Dr. Richard Feldman
There has been a continually changing understanding of many aspects of the COVID-19 pandemic. One such aspect is the amount and duration of immunity conferred by immunization and natural disease. We now have more data and experience with both the virus and vaccination.
For instance, we once thought, probably erroneously, that vaccination conferred broader and more durable immunity compared to immunity gained after infection. Also, emerging new variants, especially omicron, changed the equations. Undoubtedly, SARS-CoV-2 is a tough, nasty, resourceful and persistent virus that has a talent for evading immune protection from both infection and vaccination; thus, it is very difficult to control. Think whack-a-mole.
Here’s my evaluation of what is known about the amount and duration of acquired immunity. Our understanding will continue to evolve.
Best evidence available from studies with the initial two shots of an mRNA vaccine, although not entirely consistent, is that immunity after infection is roughly the same or greater than immunity from vaccination. Some studies suggest protection against reinfection from natural disease lasts about six months and possibly over a year. Reinfections are typically less severe than primary infections.
Pre-omicron vaccine-conferred immunity against infection, although initially very high (around 95 percent), waned after about four to six months to low levels of protection but remained high for protection against severe disease and death. Booster immunity (third dose) restored protection against infection but was similarly short lived.
Hybrid immunity — any combination of vaccination plus natural disease-induced immunity — seems to confer the greatest overall protection. These studies do not include boosters. Additionally, two studies reported this spring in the New England Journal of Medicine provide strong evidence that for previously infected individuals, vaccination provides substantial additional and longer-lasting protection.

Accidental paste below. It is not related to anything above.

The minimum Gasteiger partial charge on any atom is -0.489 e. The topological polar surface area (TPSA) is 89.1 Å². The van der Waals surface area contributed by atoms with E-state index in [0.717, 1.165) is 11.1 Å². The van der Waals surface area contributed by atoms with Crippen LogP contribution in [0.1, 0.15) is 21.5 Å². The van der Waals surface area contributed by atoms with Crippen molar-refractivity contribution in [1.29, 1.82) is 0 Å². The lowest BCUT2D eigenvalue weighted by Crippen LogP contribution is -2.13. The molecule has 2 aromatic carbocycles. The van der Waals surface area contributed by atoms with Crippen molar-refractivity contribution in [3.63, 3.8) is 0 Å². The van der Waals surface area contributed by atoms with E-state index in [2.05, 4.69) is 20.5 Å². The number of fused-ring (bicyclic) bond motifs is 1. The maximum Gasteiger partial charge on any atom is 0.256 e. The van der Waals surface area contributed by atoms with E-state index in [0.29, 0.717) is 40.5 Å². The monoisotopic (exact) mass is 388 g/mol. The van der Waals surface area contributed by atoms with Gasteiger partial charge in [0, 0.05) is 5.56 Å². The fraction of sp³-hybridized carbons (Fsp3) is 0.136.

Omicron deserves special consideration. It has particular propensities to spread and to evade our immunity after infection. The result is greatly rising reinfection rates. Of reported cases, reinfection once accounted for 1 percent of infections; it is now 10%. The effectiveness of prior infection in protecting against reinfection has dropped from 90% with previous variants to only 56% with omicron. Also, breakthrough infections after vaccination and the percent of hospitalizations and deaths among the elderly vaccinated population have greatly risen too.
Also early data suggest for omicron, boosters (third and fourth doses) provide improved but relatively less protection against infection but remains highly effective for preventing severe infections and death. Boosters are extremely important, especially in the older population and the immunocompromised.
The pandemic is not over yet. We should act more like it. But with an estimated 50% of Americans already infected along with two-thirds vaccinated, there will soon be sufficient “collective” immunity to move from the epidemic to the endemic phase of COVID-19. Then, we hope for a more predictable, controllable, and less severe disease experience with a possible influenza-like seasonal pattern only requiring yearly vaccination. But what vaccination will that be? What variants will it contain? And is it possible to create a more universal COVID vaccine effective against all present and future strains?
Multiple studies demonstrate immunity from disease and vaccination to be similarly significant compared to non-vaccinated, non-previously infected individuals against infection, hospitalization, and death. But it will be immunization, unlike natural disease, that will continue to move us to the endemic phase while minimizing morbidity and mortality.
A former resident of South Bend, Dr. Richard Feldman is an Indianapolis family physician and is a past Indiana state health commissioner. Email him at firstname.lastname@example.org.